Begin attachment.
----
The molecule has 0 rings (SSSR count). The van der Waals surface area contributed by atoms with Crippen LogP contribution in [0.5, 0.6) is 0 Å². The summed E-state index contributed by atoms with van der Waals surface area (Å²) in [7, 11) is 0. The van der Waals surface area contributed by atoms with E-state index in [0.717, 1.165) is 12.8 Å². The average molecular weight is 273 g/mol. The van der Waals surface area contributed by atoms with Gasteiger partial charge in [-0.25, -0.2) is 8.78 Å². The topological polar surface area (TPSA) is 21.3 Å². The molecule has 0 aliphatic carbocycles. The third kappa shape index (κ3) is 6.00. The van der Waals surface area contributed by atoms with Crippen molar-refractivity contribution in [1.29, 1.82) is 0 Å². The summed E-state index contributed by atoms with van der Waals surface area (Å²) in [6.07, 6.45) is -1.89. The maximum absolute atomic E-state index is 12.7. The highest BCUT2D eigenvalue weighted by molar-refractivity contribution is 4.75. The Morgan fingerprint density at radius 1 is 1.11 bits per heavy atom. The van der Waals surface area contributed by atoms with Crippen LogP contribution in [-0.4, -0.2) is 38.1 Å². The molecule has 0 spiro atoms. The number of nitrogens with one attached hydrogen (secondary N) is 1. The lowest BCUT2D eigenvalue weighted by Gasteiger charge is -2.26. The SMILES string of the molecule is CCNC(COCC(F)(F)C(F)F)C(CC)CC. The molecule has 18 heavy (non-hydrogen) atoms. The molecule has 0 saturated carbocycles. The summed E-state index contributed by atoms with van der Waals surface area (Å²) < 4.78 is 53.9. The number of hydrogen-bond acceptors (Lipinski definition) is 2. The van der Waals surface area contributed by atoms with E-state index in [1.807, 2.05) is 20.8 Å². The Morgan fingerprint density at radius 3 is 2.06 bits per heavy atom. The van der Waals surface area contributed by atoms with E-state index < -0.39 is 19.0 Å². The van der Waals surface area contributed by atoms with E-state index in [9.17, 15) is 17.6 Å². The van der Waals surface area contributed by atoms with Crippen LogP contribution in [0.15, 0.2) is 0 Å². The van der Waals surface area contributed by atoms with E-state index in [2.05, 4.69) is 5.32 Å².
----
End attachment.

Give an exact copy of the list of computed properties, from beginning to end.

The molecule has 0 rings (SSSR count). The van der Waals surface area contributed by atoms with Crippen LogP contribution in [0.5, 0.6) is 0 Å². The summed E-state index contributed by atoms with van der Waals surface area (Å²) in [7, 11) is 0. The van der Waals surface area contributed by atoms with E-state index in [0.717, 1.165) is 12.8 Å². The average molecular weight is 273 g/mol. The van der Waals surface area contributed by atoms with Gasteiger partial charge in [-0.25, -0.2) is 8.78 Å². The topological polar surface area (TPSA) is 21.3 Å². The molecule has 0 aliphatic carbocycles. The third kappa shape index (κ3) is 6.00. The van der Waals surface area contributed by atoms with Crippen molar-refractivity contribution in [1.29, 1.82) is 0 Å². The summed E-state index contributed by atoms with van der Waals surface area (Å²) in [6.07, 6.45) is -1.89. The maximum absolute atomic E-state index is 12.7. The highest BCUT2D eigenvalue weighted by molar-refractivity contribution is 4.75. The Morgan fingerprint density at radius 1 is 1.11 bits per heavy atom. The van der Waals surface area contributed by atoms with Crippen LogP contribution in [-0.4, -0.2) is 38.1 Å². The molecule has 0 spiro atoms. The number of nitrogens with one attached hydrogen (secondary N) is 1. The lowest BCUT2D eigenvalue weighted by Gasteiger charge is -2.26. The SMILES string of the molecule is CCNC(COCC(F)(F)C(F)F)C(CC)CC. The molecule has 18 heavy (non-hydrogen) atoms. The molecule has 0 saturated carbocycles. The summed E-state index contributed by atoms with van der Waals surface area (Å²) < 4.78 is 53.9. The number of hydrogen-bond acceptors (Lipinski definition) is 2. The van der Waals surface area contributed by atoms with E-state index in [1.807, 2.05) is 20.8 Å². The Morgan fingerprint density at radius 3 is 2.06 bits per heavy atom. The van der Waals surface area contributed by atoms with E-state index < -0.39 is 19.0 Å². The van der Waals surface area contributed by atoms with E-state index in [9.17, 15) is 17.6 Å². The van der Waals surface area contributed by atoms with Crippen LogP contribution in [0.15, 0.2) is 0 Å². The van der Waals surface area contributed by atoms with E-state index in [2.05, 4.69) is 5.32 Å².